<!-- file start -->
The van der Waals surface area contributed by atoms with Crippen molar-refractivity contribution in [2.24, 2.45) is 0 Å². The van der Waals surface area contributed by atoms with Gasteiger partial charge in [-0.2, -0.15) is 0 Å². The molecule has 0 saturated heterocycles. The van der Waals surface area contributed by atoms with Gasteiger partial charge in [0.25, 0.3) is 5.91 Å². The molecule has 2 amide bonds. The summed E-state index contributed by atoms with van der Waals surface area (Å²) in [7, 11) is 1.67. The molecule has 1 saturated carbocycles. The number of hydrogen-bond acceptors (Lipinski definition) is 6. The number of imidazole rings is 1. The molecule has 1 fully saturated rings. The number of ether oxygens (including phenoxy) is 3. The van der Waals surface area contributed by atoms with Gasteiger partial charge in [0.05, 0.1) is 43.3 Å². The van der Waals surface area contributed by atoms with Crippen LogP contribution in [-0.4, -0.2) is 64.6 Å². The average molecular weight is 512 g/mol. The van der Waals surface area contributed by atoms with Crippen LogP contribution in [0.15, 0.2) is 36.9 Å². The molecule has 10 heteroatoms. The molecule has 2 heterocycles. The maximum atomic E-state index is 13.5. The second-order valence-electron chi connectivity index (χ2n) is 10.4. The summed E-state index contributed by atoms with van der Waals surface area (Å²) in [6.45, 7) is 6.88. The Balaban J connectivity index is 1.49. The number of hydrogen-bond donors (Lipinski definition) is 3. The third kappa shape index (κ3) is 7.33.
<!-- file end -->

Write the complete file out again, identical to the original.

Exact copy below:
The van der Waals surface area contributed by atoms with Crippen molar-refractivity contribution in [2.24, 2.45) is 0 Å². The van der Waals surface area contributed by atoms with Gasteiger partial charge in [-0.2, -0.15) is 0 Å². The molecule has 0 saturated heterocycles. The van der Waals surface area contributed by atoms with Gasteiger partial charge in [0.25, 0.3) is 5.91 Å². The molecule has 2 amide bonds. The summed E-state index contributed by atoms with van der Waals surface area (Å²) in [7, 11) is 1.67. The molecule has 1 saturated carbocycles. The number of hydrogen-bond acceptors (Lipinski definition) is 6. The number of imidazole rings is 1. The molecule has 1 fully saturated rings. The number of ether oxygens (including phenoxy) is 3. The van der Waals surface area contributed by atoms with Gasteiger partial charge in [0.05, 0.1) is 43.3 Å². The van der Waals surface area contributed by atoms with Crippen LogP contribution in [-0.4, -0.2) is 64.6 Å². The average molecular weight is 512 g/mol. The van der Waals surface area contributed by atoms with Crippen LogP contribution in [0.15, 0.2) is 36.9 Å². The molecule has 10 heteroatoms. The molecule has 2 heterocycles. The maximum atomic E-state index is 13.5. The second-order valence-electron chi connectivity index (χ2n) is 10.4. The summed E-state index contributed by atoms with van der Waals surface area (Å²) in [6.45, 7) is 6.88. The Balaban J connectivity index is 1.49. The number of hydrogen-bond donors (Lipinski definition) is 3. The third kappa shape index (κ3) is 7.33.